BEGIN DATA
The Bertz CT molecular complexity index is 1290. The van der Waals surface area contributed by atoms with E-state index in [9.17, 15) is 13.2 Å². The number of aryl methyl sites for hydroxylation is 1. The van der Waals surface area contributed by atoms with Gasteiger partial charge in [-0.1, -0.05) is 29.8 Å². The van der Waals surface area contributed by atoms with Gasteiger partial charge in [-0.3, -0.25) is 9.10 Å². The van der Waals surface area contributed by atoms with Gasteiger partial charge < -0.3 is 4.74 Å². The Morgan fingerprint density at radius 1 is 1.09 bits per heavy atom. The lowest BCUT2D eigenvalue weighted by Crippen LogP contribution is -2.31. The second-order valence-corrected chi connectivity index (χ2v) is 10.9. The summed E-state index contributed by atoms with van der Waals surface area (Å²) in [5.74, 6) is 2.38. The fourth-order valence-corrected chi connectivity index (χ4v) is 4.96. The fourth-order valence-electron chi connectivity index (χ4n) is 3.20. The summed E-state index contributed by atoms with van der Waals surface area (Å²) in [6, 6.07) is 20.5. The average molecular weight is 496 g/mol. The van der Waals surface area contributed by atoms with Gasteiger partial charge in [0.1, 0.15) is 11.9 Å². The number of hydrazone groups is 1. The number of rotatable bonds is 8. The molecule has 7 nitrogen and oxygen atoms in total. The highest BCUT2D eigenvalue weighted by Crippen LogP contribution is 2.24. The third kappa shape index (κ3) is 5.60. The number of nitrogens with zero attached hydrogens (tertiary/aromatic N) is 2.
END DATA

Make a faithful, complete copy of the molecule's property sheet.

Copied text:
The Bertz CT molecular complexity index is 1290. The van der Waals surface area contributed by atoms with E-state index in [9.17, 15) is 13.2 Å². The number of aryl methyl sites for hydroxylation is 1. The van der Waals surface area contributed by atoms with Gasteiger partial charge in [-0.1, -0.05) is 29.8 Å². The van der Waals surface area contributed by atoms with Gasteiger partial charge in [-0.3, -0.25) is 9.10 Å². The van der Waals surface area contributed by atoms with Gasteiger partial charge < -0.3 is 4.74 Å². The Morgan fingerprint density at radius 1 is 1.09 bits per heavy atom. The lowest BCUT2D eigenvalue weighted by Crippen LogP contribution is -2.31. The second-order valence-corrected chi connectivity index (χ2v) is 10.9. The summed E-state index contributed by atoms with van der Waals surface area (Å²) in [5.74, 6) is 2.38. The fourth-order valence-corrected chi connectivity index (χ4v) is 4.96. The fourth-order valence-electron chi connectivity index (χ4n) is 3.20. The summed E-state index contributed by atoms with van der Waals surface area (Å²) in [6, 6.07) is 20.5. The average molecular weight is 496 g/mol. The van der Waals surface area contributed by atoms with Gasteiger partial charge in [0.1, 0.15) is 11.9 Å². The number of hydrazone groups is 1. The number of rotatable bonds is 8. The molecule has 7 nitrogen and oxygen atoms in total. The highest BCUT2D eigenvalue weighted by Crippen LogP contribution is 2.24. The third kappa shape index (κ3) is 5.60. The number of nitrogens with zero attached hydrogens (tertiary/aromatic N) is 2.